Magicians RPG Interview with designer Kyle Simons

Magicians RPG. Korean RPG. Indie RPG. Kyle Simons.

Man, if you want to know anything about the Magicians RPG from Kyle Simons which is totally on Kickstarter right now then you are in the right place. Kyle was gracious enough to cover a ton of stuff in an interview, which you should really read below.

Take a second to introduce yourself.

My name is Kyle Simons, I’m 27 years old but I’m actually fairly new to roleplaying games. I got into them when I first came to Korea to teach English and when 4th Edition had just launched. After getting into it, after about a year I started GMing for the group and am one of those GMs that always needs the newest shiny thing. I started working on Magicians, though I didn’t know it then, as a side project at the school I was teaching English at and set it aside when I couldn’t find away to take it out of the classroom. Once I heard about dictation apps and programs like Siri and Majel being integrated into smartphones it clicked for me and I’ve been playtesting it ever since.

So, what is Magicians RPG all about?

Magicians is all about telling stories about teenagers growing up and finding their place in the world – in a world they have to relearn everything about after discovering they can do magic. More than that though, the mechanics are designed to teach you a language. It’s about taking away all the obstacles at the table to learning a language – all you need to play the game is a few hours a week to get together with your friends and a smartphone at the table. It’s about connecting players to their characters in a way that’s never been done with tabletop roleplaying games before because your skill as a player is what determines the skill of your character in the game. As you get better at the language, a language that has value because you can use it in real life, your character will also get better at casting magic and doing awesome things so it’s also about making education feel like advancement. There are very few restrictions on magic because the game is about creativity and casting spells so the more you’re doing that the faster you’re using a language – instead of having a list of spells or restrictions in the mechanics the only obstacle you have to overcome is you not knowing the language so it’s also about facilitating and motivating language learning.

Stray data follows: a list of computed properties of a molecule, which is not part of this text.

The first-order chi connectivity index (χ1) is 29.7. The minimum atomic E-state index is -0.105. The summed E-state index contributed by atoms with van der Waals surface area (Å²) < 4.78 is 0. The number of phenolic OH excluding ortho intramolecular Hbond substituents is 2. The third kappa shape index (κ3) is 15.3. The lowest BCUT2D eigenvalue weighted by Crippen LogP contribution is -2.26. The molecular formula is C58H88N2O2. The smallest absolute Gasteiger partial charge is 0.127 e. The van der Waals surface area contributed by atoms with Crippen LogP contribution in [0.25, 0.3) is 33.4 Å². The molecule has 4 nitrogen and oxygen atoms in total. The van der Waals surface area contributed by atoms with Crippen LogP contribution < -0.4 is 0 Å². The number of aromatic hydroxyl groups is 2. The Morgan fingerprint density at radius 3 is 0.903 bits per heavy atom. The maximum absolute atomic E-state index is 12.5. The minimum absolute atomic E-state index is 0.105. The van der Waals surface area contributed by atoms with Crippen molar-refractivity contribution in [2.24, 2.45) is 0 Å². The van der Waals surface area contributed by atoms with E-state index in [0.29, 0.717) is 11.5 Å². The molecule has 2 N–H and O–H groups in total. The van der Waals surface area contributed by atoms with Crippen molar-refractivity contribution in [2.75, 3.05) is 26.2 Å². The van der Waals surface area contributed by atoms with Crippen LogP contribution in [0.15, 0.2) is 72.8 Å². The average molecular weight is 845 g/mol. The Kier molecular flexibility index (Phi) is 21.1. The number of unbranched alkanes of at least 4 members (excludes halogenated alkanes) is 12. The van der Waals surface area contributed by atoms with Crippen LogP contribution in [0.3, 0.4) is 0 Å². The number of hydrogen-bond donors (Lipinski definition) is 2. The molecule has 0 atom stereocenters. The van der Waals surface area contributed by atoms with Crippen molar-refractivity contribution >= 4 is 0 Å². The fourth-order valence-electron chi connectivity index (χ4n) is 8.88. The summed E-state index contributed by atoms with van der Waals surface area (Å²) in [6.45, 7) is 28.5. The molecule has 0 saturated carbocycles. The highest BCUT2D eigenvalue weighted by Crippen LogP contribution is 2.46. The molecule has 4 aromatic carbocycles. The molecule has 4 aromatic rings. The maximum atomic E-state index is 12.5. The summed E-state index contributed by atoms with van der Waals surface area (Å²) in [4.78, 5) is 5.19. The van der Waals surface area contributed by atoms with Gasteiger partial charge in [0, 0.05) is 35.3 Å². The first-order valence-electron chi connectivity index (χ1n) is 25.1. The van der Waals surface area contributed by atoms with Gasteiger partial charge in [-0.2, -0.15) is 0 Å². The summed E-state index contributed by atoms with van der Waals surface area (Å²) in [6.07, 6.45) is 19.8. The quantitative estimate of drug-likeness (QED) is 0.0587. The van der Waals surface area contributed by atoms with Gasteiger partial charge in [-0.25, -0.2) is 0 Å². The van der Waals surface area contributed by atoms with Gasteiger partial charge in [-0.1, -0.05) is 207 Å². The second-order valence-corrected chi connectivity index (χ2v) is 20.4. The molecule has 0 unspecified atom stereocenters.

The idea of using an RPG is a really unique one, since we all learn such nonsense to play these games anyway. Were you afraid that it might have been too unique?

It being too unique was a really big concern of mine, not only just about using an RPG to learn a language but also which language was the target language. I’m certain that if I’d done Japanese out of the gate, for example, it probably would have garnered even more support but doing it for Korean has it’s advantages; the Korean writing system, Hangeul, takes about 15 minutes to learn, a bit more to master, so it’s really easy and the fact that it’s so foreign and looks nothing like what a lot of people have seen helps a lot with the immersion factor because it really could be this magical tongue – a feeling you wouldn’t really get if I’d done it with a romance language or something similar I suspect.

What sort of stories have you told using the Magicians RPG?

I designed Magicians to emulate my favorite books about magic – stories like the The Magicians, by Lev Grossman, the Earthsea series by Ursula K. Leguin, the Harry Potter series by J.K. Rowling and there’s even some urban fantasy elements and nods to The Dresden Files by Jim Butcher in there. Coming of age stories with teenage drama and hormones, pride and humility, people trying to grow up with the power to change the world at their fingertips along with urban fantasy inspired by Korean mythology, superstitions and folklore.

What is the learning curve on the system (language not withstanding)?

The game is designed for people to be able to pick up and just play – no knowledge necessary or barrier to entry – not even knowing any Korean or the writing system. The basic system teaches you 13 different words, verbs and nouns, that you put together to form any kind of spell you can think of. Your pronunciation of the words determines whether you’ve cast the spell and you achieve your intent or not via a free dictation app on your smartphone. As you get better, master the words and a bit of pronunciation along with it you may decide you want to move up to a the mid-level magic system where you need to learn Korean Hangeul (again, take 15 minutes to learn, a couple days to master) where, instead of using the 13 archetypal words, you have to choose your own noun and verb to fit the situation. So whereas before I may have just used 불 (fire) and 없애요 (remove) to extinguish a fire in a library I might use 도서관 (library) and 꺼요 (to douse, put out), etc. Finally, there is the higher level of magic that requires making full sentences and I tie certain types of magic with certain target vocabulary and grammar patterns. For example, if you wanting to use time magic you’d first need to know your numbers, if you wanted to do some telekinetic you’d first need to know directions, prepositions, etc.